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Polytheism and Greek Mythology

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Submitted By jedandcash
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Polytheistic Greek myths explain religion and ritual worship. Polytheistic myths allowed the Greeks to explain the origins of the universe and allow for elaboration by introducing new gods, to stress the importance of ritual and sacrifice, and to give moral standards by showing that even gods can make the same mistakes as humans. Myth first and foremost explains the origins of the universe, the gods, and humankind. Polytheistic gods were necessary because they allowed for new gods to be introduced in order to answer questions that could not be answered. Chaos produced Gaea, Tartarus, and Eros, as well as darkness/night and radiance/day (Lecture 4). From these gods, there are still many others needed to explain why the earth is the way it is. Thus the mountains, the sky, the sea, and love, among many others, are introduced to show how the earth became the way it is. Because of polytheism, these new gods are able to be accepted into the origin story.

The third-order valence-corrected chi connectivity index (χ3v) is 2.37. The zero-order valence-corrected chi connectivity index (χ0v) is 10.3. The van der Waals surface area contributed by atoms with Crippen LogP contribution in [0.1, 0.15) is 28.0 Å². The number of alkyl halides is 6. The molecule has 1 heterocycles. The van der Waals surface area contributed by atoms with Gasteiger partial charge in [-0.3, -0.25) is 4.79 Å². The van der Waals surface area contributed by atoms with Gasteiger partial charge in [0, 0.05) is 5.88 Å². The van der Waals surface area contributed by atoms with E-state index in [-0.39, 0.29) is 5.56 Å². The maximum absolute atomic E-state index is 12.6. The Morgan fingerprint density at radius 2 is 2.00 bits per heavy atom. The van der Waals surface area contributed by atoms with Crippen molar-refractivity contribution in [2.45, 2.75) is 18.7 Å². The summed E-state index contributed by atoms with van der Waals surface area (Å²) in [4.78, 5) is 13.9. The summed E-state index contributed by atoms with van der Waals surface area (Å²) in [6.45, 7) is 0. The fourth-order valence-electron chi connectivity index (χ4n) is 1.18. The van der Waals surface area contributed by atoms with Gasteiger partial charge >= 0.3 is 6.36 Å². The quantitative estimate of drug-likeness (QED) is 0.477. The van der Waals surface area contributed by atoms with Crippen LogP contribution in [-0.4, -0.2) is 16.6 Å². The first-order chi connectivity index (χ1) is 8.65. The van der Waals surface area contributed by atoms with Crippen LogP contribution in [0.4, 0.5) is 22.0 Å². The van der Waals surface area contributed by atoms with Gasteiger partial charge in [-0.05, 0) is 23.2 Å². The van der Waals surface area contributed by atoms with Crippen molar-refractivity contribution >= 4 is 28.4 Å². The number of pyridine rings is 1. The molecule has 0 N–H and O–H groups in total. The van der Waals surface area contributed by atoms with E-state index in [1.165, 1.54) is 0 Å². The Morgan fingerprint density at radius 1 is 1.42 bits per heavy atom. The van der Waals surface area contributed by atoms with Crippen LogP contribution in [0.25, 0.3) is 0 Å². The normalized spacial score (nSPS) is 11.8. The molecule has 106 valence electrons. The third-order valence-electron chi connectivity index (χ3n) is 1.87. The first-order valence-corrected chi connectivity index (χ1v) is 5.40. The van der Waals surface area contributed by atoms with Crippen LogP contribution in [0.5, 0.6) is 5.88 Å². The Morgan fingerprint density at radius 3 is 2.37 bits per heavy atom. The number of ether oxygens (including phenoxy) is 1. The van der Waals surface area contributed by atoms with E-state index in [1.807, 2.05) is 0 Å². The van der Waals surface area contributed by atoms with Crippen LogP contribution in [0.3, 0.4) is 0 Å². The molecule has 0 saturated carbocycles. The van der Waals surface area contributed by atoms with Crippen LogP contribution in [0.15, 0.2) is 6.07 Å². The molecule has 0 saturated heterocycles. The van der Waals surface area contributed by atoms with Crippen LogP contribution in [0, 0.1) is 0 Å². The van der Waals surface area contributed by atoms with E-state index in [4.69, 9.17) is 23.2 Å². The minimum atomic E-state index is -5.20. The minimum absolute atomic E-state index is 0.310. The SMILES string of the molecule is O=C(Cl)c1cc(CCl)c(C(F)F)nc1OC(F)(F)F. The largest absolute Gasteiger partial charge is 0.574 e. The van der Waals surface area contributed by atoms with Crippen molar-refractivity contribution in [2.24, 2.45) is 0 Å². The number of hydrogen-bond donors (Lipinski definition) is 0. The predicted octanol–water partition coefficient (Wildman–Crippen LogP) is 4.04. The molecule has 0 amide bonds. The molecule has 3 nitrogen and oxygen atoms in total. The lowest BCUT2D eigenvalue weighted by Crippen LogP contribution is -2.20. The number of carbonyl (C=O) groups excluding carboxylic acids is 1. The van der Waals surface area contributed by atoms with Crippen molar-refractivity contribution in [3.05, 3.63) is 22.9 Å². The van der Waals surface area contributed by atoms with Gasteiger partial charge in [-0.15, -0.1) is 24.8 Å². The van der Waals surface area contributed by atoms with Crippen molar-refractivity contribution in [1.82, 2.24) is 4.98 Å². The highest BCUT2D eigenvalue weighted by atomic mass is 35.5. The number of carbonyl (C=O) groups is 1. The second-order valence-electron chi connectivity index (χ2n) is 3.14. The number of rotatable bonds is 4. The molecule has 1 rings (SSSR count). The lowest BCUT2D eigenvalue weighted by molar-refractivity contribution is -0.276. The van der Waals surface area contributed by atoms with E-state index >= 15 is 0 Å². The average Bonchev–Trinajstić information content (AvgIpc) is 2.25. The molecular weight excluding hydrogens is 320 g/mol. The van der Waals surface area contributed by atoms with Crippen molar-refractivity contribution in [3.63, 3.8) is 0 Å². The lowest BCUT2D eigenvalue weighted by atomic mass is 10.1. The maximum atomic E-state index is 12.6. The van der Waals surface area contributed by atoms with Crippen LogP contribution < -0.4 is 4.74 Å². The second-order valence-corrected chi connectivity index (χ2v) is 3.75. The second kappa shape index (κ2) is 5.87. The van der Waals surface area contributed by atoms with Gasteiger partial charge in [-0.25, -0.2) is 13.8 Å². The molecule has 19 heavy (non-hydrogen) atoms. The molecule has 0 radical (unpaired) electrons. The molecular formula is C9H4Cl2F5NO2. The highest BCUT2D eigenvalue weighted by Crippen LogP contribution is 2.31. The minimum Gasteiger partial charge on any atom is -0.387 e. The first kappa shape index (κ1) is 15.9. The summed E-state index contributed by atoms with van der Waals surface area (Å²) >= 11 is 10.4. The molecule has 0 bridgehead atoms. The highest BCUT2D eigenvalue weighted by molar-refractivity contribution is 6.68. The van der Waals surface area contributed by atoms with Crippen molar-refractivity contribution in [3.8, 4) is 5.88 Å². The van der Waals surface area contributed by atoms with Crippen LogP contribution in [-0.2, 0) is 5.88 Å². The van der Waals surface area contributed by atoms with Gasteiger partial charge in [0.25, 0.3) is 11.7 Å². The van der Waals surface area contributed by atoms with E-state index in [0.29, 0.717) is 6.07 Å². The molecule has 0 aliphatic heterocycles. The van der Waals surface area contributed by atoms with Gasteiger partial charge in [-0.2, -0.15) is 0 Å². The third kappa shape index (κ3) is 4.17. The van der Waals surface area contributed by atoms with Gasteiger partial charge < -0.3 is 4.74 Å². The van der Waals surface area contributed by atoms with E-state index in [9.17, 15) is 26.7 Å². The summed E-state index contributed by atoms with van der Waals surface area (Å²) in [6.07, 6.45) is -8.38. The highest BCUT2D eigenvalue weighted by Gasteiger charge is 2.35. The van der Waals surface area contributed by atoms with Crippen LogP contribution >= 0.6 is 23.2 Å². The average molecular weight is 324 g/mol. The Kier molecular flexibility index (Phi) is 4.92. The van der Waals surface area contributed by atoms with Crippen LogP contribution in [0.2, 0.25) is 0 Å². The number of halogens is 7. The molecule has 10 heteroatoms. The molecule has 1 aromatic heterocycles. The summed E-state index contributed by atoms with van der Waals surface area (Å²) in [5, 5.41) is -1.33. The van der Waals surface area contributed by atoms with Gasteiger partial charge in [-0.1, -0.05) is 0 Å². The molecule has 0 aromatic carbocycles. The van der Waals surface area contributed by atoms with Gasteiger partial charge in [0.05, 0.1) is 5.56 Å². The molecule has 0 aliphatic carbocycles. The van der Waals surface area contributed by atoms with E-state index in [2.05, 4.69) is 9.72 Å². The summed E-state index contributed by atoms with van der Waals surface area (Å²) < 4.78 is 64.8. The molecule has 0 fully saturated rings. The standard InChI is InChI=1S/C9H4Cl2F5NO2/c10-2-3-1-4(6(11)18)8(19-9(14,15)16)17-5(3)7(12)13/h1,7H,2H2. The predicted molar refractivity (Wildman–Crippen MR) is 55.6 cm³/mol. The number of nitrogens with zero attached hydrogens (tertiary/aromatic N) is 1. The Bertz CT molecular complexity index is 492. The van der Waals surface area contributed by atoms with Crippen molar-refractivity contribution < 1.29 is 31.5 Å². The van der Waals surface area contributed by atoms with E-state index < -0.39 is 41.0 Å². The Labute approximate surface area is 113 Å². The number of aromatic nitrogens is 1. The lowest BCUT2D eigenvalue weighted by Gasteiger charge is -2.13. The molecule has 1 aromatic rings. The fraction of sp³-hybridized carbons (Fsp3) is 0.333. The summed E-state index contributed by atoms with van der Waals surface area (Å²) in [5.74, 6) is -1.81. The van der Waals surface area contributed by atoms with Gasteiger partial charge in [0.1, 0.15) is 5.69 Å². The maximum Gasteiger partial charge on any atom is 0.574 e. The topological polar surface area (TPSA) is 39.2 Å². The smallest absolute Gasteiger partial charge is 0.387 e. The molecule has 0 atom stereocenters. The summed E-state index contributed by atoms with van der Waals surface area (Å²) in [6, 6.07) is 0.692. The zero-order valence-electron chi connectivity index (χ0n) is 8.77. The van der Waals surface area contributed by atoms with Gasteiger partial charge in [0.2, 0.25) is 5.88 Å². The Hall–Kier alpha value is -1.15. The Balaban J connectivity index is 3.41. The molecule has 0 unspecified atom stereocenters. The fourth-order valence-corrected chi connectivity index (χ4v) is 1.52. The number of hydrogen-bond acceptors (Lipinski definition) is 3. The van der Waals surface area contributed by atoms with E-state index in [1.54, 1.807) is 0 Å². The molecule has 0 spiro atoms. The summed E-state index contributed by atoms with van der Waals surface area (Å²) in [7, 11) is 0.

Polytheism also taught the Greeks the importance of ritual and sacrifice. Since Prometheus stole fire from the gods and brought it to humankind, he had to sacrifice an ox to appease Zeus (Morford 2014, 93). This story tells both how the humans received fire and how the practice of animal sacrifice came to be. This practice of proper sacrifice became arguably the most important ritual in Greek life. Humans believed that sacrifice would encourage the gods to bring them good fortune and help them avoid reprisal. If this ritual was not practiced properly, the Greeks only had to remember King Lycaon’s people to know that the gods could become so angry that the entire world could be washed away without sacrifices (Lecture 9).
Finally, polytheistic mythology allowed the gods to interact with each other in a human-like manner, where certain actions carried consequences regardless if one were a god or a man. When...

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